Science

Chronobiology and the Fascinating Science that Drives Our Lighting Design

December 2017 - by SORAA

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Light—especially daylight—is incredibly important to our health. It helps regulate our natural 24-hour diurnal clock, or our circadian rhythm, which tells us to wake with the rising sun and to get ready for sleep when the sun sets.
 
When we lack enough sunlight—or if we’re exposed to too much—some health problems could arise, primarily in the form of sleep and mood disorders. Before the days (and nights) of electric light, keeping our circadian rhythm in check was easy. Now, we are bombarded by artificial light from everywhere. Phones, tablets, computer monitors, and our own indoor light bulbs, trigger the brain to stay alert and awake at night. All that extra light can throw off your sleep schedule, which can then affect your alertness, and potentially lead to depression and problems with your cardiovascular system. It can also make simple day-to-day activities more difficult, such as trying to concentrate at work.
 
SOR_Science-Chronobiology.jpgThe key to understanding, and potentially fixing, out-of-sync sleep cycles is in chronobiology, the field of biology that studies the relationships between living organisms and solar or lunar rhythms. Humans are diurnal, with a 24-hour circadian rhythm affected by environmental light. We are affected by light hitting certain rods and cones within our eyes, which either keeps us alert and awake or signals the brain to release melatonin, the sleep-inducing hormone, depending on the time of day. But several factors can cause a shift in the sleep cycle, including the time of day in which you eat, cool or hot temperatures, social contact, and light exposure—or entrainment.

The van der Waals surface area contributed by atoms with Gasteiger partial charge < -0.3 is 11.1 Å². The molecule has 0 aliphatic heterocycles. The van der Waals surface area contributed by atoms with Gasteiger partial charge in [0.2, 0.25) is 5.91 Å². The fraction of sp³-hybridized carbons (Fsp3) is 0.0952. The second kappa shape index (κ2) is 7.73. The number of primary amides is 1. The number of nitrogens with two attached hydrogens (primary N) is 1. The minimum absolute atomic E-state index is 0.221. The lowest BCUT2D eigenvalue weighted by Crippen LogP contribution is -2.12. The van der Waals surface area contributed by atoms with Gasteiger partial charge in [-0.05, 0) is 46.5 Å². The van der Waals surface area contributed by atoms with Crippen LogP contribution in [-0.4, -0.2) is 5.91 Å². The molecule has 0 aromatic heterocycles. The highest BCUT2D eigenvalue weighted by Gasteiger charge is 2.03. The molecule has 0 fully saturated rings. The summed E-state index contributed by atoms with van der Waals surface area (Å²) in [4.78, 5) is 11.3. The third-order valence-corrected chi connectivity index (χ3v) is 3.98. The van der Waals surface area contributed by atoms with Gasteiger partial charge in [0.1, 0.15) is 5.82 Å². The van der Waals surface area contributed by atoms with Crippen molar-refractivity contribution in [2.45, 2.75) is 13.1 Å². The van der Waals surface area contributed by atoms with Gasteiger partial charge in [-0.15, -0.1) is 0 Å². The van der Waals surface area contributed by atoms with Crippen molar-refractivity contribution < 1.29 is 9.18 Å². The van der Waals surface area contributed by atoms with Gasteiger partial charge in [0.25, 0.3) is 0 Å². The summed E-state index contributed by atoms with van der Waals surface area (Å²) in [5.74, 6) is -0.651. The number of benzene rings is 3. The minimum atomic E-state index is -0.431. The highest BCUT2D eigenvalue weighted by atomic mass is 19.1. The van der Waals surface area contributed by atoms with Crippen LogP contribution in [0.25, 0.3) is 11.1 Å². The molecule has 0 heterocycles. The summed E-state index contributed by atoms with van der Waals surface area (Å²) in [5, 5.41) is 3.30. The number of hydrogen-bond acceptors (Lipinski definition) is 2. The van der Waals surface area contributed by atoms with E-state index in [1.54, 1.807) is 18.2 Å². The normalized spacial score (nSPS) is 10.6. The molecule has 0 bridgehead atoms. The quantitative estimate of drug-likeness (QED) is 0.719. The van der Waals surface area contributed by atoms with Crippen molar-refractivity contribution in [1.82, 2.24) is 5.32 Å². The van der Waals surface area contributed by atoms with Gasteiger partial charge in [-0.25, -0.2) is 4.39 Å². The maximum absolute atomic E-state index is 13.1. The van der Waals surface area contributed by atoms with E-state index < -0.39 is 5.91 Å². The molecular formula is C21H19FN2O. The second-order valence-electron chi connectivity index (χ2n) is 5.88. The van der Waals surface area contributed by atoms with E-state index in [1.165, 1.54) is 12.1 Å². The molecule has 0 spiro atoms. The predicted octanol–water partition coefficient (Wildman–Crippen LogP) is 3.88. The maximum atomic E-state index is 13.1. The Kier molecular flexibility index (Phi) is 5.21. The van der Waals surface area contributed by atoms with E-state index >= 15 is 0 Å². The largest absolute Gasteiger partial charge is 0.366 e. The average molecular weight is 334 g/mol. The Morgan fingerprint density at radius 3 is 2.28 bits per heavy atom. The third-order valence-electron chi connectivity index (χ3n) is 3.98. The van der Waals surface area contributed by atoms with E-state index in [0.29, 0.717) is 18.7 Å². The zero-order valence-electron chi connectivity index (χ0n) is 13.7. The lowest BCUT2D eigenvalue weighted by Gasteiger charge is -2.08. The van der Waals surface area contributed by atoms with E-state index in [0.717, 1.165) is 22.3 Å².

“Entrainment describes how your circadian clock is excited by light,” Aurelien David, Chief Scientist at Soraa explains. “Your internal clock needs to be re-synced every day. If you don’t get your dose of light, your clock is going to drift, you’re going to lose awareness of when it’s day or night. For instance, in an experiment spelunkers have spent months in isolation in a cave. And they went without a clock or daylight, and their clocks keep drifting and drifting longer day after day. So, little by little their day went from 24 to 25 to 26 to 30 hours. That’s because they didn’t have any blue light to synchronize themselves. Your body needs a tick of the clock every day to know that it’s the morning and it’s time to restart. That tick of the clock is called entrainment, and it’s given by blue light.”       
 
SOR_Science-ChronobiologyDrives.jpgTo that end, we have designed our lamps so that they can also be used to adapt to our behavior, and to keep our circadian rhythms in balance with the 24-hour solar cycle. “Dynamic” lighting, or lighting that mimics the natural cycle of the sun, is the next big innovation in lighting. Soraa’s upcoming dynamic lamps with Soraa ZERO BLUE(™) Technology, automatically adjust their brightness, color temperatures, and level of blue light depending on the different times of the day—crisp white light in the morning to start your day off right, and blue free light in the evening to indicate to your body that it’s time to wind down. Although artificial light gets much of the blame for our desynchronized sleep cycles, it could potentially re-entrain, or work in step with our circadian rhythms. This is basically a form of light therapy, a method of resetting the circadian rhythm by administering differing levels of light at day or night in the hopes of pushing the rhythm forward or back in order to produce the sufficient amount of melatonin important for sleep health.  

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